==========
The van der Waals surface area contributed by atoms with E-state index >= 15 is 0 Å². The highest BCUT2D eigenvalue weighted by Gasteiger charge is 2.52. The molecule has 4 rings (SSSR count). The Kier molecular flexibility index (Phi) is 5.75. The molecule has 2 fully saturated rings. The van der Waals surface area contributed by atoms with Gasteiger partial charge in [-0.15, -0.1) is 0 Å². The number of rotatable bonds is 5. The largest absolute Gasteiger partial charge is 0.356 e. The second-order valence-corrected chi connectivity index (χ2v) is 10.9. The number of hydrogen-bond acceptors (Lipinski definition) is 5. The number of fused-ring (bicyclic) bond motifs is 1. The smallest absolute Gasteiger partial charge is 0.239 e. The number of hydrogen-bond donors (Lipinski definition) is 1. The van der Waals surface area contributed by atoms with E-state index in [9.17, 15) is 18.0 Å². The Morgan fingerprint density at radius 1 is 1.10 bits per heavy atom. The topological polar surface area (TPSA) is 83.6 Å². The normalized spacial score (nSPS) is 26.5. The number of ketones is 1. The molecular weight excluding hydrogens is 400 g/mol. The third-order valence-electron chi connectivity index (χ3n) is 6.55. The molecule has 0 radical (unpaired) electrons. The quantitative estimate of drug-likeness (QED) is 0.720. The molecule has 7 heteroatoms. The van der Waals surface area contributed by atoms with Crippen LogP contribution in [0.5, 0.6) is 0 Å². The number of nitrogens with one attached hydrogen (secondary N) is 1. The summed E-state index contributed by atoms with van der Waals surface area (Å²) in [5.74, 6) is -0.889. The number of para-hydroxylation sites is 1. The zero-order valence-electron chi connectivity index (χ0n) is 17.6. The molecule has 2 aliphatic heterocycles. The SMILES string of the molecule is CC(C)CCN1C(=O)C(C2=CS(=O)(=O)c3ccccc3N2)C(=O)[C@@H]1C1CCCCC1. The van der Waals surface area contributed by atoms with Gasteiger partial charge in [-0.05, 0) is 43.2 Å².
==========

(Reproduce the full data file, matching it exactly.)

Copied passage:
The van der Waals surface area contributed by atoms with E-state index >= 15 is 0 Å². The highest BCUT2D eigenvalue weighted by Gasteiger charge is 2.52. The molecule has 4 rings (SSSR count). The Kier molecular flexibility index (Phi) is 5.75. The molecule has 2 fully saturated rings. The van der Waals surface area contributed by atoms with Gasteiger partial charge in [-0.15, -0.1) is 0 Å². The number of rotatable bonds is 5. The largest absolute Gasteiger partial charge is 0.356 e. The second-order valence-corrected chi connectivity index (χ2v) is 10.9. The number of hydrogen-bond acceptors (Lipinski definition) is 5. The number of fused-ring (bicyclic) bond motifs is 1. The smallest absolute Gasteiger partial charge is 0.239 e. The number of hydrogen-bond donors (Lipinski definition) is 1. The van der Waals surface area contributed by atoms with E-state index in [9.17, 15) is 18.0 Å². The Morgan fingerprint density at radius 1 is 1.10 bits per heavy atom. The topological polar surface area (TPSA) is 83.6 Å². The normalized spacial score (nSPS) is 26.5. The number of ketones is 1. The molecular weight excluding hydrogens is 400 g/mol. The third-order valence-electron chi connectivity index (χ3n) is 6.55. The molecule has 0 radical (unpaired) electrons. The quantitative estimate of drug-likeness (QED) is 0.720. The molecule has 7 heteroatoms. The van der Waals surface area contributed by atoms with Crippen LogP contribution in [0.5, 0.6) is 0 Å². The number of nitrogens with one attached hydrogen (secondary N) is 1. The summed E-state index contributed by atoms with van der Waals surface area (Å²) in [5.74, 6) is -0.889. The number of para-hydroxylation sites is 1. The zero-order valence-electron chi connectivity index (χ0n) is 17.6. The molecule has 2 aliphatic heterocycles. The SMILES string of the molecule is CC(C)CCN1C(=O)C(C2=CS(=O)(=O)c3ccccc3N2)C(=O)[C@@H]1C1CCCCC1. The van der Waals surface area contributed by atoms with Gasteiger partial charge in [-0.05, 0) is 43.2 Å².